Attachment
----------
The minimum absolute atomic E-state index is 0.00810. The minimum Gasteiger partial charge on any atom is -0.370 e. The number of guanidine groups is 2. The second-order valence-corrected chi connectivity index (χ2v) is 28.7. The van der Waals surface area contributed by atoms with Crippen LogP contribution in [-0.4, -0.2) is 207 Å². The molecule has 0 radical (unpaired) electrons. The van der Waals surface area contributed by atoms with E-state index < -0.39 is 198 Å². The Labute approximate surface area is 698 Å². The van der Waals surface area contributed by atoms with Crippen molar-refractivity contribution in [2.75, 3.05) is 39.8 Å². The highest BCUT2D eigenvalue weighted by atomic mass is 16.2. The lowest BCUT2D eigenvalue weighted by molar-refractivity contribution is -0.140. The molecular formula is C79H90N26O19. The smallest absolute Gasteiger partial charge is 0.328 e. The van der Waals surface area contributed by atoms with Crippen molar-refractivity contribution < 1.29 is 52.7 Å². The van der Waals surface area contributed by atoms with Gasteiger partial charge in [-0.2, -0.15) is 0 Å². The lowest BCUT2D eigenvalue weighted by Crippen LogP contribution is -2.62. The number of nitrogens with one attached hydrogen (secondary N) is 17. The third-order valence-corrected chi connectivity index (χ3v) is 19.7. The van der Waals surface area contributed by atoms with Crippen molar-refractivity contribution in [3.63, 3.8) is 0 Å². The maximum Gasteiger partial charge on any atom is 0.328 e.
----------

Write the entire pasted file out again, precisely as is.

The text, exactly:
The minimum absolute atomic E-state index is 0.00810. The minimum Gasteiger partial charge on any atom is -0.370 e. The number of guanidine groups is 2. The second-order valence-corrected chi connectivity index (χ2v) is 28.7. The van der Waals surface area contributed by atoms with Crippen LogP contribution in [-0.4, -0.2) is 207 Å². The molecule has 0 radical (unpaired) electrons. The van der Waals surface area contributed by atoms with E-state index < -0.39 is 198 Å². The Labute approximate surface area is 698 Å². The van der Waals surface area contributed by atoms with Crippen molar-refractivity contribution in [2.75, 3.05) is 39.8 Å². The highest BCUT2D eigenvalue weighted by atomic mass is 16.2. The lowest BCUT2D eigenvalue weighted by molar-refractivity contribution is -0.140. The molecular formula is C79H90N26O19. The smallest absolute Gasteiger partial charge is 0.328 e. The van der Waals surface area contributed by atoms with Crippen molar-refractivity contribution < 1.29 is 52.7 Å². The van der Waals surface area contributed by atoms with Gasteiger partial charge in [-0.2, -0.15) is 0 Å². The lowest BCUT2D eigenvalue weighted by Crippen LogP contribution is -2.62. The number of nitrogens with one attached hydrogen (secondary N) is 17. The third-order valence-corrected chi connectivity index (χ3v) is 19.7. The van der Waals surface area contributed by atoms with Crippen molar-refractivity contribution in [3.63, 3.8) is 0 Å². The maximum Gasteiger partial charge on any atom is 0.328 e.